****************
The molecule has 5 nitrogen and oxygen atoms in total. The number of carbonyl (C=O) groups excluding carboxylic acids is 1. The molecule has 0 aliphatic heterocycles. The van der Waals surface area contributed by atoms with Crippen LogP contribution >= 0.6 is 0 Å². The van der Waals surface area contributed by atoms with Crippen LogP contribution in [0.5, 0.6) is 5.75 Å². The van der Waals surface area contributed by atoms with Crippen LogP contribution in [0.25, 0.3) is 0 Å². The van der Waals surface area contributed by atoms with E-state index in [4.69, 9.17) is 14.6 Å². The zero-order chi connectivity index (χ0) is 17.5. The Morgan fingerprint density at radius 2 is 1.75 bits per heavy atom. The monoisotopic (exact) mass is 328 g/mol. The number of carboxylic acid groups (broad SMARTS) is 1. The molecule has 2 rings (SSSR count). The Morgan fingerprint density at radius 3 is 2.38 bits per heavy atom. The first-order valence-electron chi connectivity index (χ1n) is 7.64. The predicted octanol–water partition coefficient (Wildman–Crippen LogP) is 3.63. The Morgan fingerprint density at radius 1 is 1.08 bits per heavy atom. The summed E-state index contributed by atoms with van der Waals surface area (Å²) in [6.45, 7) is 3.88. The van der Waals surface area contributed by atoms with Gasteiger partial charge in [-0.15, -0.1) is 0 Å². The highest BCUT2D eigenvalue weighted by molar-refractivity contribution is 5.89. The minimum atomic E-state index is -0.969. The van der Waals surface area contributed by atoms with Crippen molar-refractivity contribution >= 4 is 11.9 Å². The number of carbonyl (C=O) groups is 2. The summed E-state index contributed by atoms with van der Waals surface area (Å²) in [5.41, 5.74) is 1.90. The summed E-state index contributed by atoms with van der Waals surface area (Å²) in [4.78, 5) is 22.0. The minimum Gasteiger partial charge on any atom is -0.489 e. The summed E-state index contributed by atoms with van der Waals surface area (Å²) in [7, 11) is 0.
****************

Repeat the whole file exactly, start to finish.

The molecule has 5 nitrogen and oxygen atoms in total. The number of carbonyl (C=O) groups excluding carboxylic acids is 1. The molecule has 0 aliphatic heterocycles. The van der Waals surface area contributed by atoms with Crippen LogP contribution >= 0.6 is 0 Å². The van der Waals surface area contributed by atoms with Crippen LogP contribution in [0.5, 0.6) is 5.75 Å². The van der Waals surface area contributed by atoms with Crippen LogP contribution in [0.25, 0.3) is 0 Å². The van der Waals surface area contributed by atoms with E-state index in [4.69, 9.17) is 14.6 Å². The zero-order chi connectivity index (χ0) is 17.5. The Morgan fingerprint density at radius 2 is 1.75 bits per heavy atom. The monoisotopic (exact) mass is 328 g/mol. The number of carboxylic acid groups (broad SMARTS) is 1. The molecule has 2 rings (SSSR count). The Morgan fingerprint density at radius 3 is 2.38 bits per heavy atom. The first-order valence-electron chi connectivity index (χ1n) is 7.64. The predicted octanol–water partition coefficient (Wildman–Crippen LogP) is 3.63. The Morgan fingerprint density at radius 1 is 1.08 bits per heavy atom. The summed E-state index contributed by atoms with van der Waals surface area (Å²) in [6.45, 7) is 3.88. The van der Waals surface area contributed by atoms with Gasteiger partial charge in [-0.15, -0.1) is 0 Å². The highest BCUT2D eigenvalue weighted by molar-refractivity contribution is 5.89. The minimum atomic E-state index is -0.969. The van der Waals surface area contributed by atoms with Crippen molar-refractivity contribution >= 4 is 11.9 Å². The number of carbonyl (C=O) groups is 2. The summed E-state index contributed by atoms with van der Waals surface area (Å²) in [5.41, 5.74) is 1.90. The summed E-state index contributed by atoms with van der Waals surface area (Å²) in [4.78, 5) is 22.0. The minimum Gasteiger partial charge on any atom is -0.489 e. The summed E-state index contributed by atoms with van der Waals surface area (Å²) in [7, 11) is 0.